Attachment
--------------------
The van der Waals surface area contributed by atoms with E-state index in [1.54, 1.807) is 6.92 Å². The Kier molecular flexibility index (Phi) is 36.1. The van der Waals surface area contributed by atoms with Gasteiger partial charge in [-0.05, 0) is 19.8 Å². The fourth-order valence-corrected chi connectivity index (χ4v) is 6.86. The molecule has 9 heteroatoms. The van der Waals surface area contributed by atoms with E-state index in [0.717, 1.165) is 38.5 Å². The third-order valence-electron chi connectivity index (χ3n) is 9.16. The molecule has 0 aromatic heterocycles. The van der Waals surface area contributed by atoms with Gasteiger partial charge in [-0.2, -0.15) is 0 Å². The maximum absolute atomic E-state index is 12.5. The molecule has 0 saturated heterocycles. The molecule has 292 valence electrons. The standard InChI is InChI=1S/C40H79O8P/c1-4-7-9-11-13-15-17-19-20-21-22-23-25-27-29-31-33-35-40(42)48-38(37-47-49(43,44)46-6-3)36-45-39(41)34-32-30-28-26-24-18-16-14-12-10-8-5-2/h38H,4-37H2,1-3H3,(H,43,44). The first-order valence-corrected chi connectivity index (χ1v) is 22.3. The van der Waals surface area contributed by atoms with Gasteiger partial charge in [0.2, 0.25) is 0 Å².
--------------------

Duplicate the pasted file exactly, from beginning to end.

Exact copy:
The van der Waals surface area contributed by atoms with E-state index in [1.54, 1.807) is 6.92 Å². The Kier molecular flexibility index (Phi) is 36.1. The van der Waals surface area contributed by atoms with Gasteiger partial charge in [-0.05, 0) is 19.8 Å². The fourth-order valence-corrected chi connectivity index (χ4v) is 6.86. The molecule has 9 heteroatoms. The van der Waals surface area contributed by atoms with E-state index in [0.717, 1.165) is 38.5 Å². The third-order valence-electron chi connectivity index (χ3n) is 9.16. The molecule has 0 aromatic heterocycles. The van der Waals surface area contributed by atoms with Gasteiger partial charge in [-0.2, -0.15) is 0 Å². The maximum absolute atomic E-state index is 12.5. The molecule has 0 saturated heterocycles. The molecule has 292 valence electrons. The standard InChI is InChI=1S/C40H79O8P/c1-4-7-9-11-13-15-17-19-20-21-22-23-25-27-29-31-33-35-40(42)48-38(37-47-49(43,44)46-6-3)36-45-39(41)34-32-30-28-26-24-18-16-14-12-10-8-5-2/h38H,4-37H2,1-3H3,(H,43,44). The first-order valence-corrected chi connectivity index (χ1v) is 22.3. The van der Waals surface area contributed by atoms with Gasteiger partial charge in [0.2, 0.25) is 0 Å².